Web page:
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2.
PLoS One ; 16(8): e0255343, 2021.
Article in English | MEDLINE | ID: covidwho-1344153

ABSTRACT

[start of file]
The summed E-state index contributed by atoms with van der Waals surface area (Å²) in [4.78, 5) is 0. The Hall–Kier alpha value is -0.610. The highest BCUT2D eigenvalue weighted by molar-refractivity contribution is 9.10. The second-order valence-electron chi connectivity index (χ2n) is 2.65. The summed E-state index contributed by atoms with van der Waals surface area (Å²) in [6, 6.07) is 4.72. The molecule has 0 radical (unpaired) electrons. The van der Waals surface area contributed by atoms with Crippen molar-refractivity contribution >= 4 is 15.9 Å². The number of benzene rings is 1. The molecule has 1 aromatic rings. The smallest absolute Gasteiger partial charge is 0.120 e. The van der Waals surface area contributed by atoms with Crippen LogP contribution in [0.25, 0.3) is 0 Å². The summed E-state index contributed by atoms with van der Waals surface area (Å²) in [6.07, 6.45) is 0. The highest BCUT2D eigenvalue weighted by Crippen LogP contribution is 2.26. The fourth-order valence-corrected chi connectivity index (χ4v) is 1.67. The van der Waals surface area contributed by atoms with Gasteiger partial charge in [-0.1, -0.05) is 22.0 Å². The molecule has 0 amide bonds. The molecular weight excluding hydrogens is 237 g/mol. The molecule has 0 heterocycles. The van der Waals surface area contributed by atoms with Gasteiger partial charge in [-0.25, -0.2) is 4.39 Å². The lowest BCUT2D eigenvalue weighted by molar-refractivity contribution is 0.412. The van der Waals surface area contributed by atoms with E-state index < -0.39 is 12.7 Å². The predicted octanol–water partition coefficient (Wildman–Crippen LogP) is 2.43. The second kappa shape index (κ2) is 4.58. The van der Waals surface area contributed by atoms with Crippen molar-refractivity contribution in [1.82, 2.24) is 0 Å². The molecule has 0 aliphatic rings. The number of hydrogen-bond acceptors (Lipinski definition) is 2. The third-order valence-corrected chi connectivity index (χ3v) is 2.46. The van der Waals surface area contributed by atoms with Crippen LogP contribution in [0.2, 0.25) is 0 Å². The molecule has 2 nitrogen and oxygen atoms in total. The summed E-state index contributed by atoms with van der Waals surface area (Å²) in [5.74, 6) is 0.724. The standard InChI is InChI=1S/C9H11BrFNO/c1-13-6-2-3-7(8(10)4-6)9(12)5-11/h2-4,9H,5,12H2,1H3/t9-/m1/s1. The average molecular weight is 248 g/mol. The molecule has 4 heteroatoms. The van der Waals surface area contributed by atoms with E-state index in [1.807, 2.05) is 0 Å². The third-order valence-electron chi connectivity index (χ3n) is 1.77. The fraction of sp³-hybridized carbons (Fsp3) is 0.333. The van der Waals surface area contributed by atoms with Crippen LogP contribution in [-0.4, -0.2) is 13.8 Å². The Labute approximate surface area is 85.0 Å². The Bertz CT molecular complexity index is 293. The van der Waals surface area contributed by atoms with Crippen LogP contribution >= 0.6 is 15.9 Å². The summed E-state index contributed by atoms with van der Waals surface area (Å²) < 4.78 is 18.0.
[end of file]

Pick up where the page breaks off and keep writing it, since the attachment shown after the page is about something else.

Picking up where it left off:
BACKGROUND: Social and ecological differences in early SARS-CoV-2 pandemic screening and outcomes have been documented, but the means by which these differences have arisen are not well understood. OBJECTIVE: To characterize socioeconomic and chronic disease-related mechanisms underlying these differences. DESIGN: Observational cohort study. SETTING: Outpatient and emergency care. PATIENTS: 12900 Cleveland Clinic Health System patients referred for SARS-CoV-2 testing between March 17 and April 15, 2020. INTERVENTIONS: Nasopharyngeal PCR test for SARS-CoV-2 infection. MEASUREMENTS: Test location (emergency department, ED, vs. outpatient care), COVID-19 symptoms, test positivity and hospitalization among positive cases. RESULTS: We identified six classes of symptoms, ranging in test positivity from 3.4% to 23%. Non-Hispanic Black race/ethnicity was disproportionately represented in the group with highest positivity rates. Non-Hispanic Black patients ranged from 1.81 [95% confidence interval: 0.91-3.59] times (at age 20) to 2.37 [1.54-3.65] times (at age 80) more likely to test positive for the SARS-CoV-2 virus than non-Hispanic White patients, while test positivity was not significantly different across the neighborhood income spectrum. Testing in the emergency department (OR: 5.4 [3.9, 7.5]) and cardiovascular disease (OR: 2.5 [1.7, 3.8]) were related to increased risk of hospitalization among the 1247 patients who tested positive. LIMITATIONS: Constraints on availability of test kits forced providers to selectively test for SARS-Cov-2. CONCLUSION: Non-Hispanic Black patients and patients from low-income neighborhoods tended toward more severe and prolonged symptom profiles and increased comorbidity burden. These factors were associated with higher rates of testing in the ED. Non-Hispanic Black patients also had higher test positivity rates.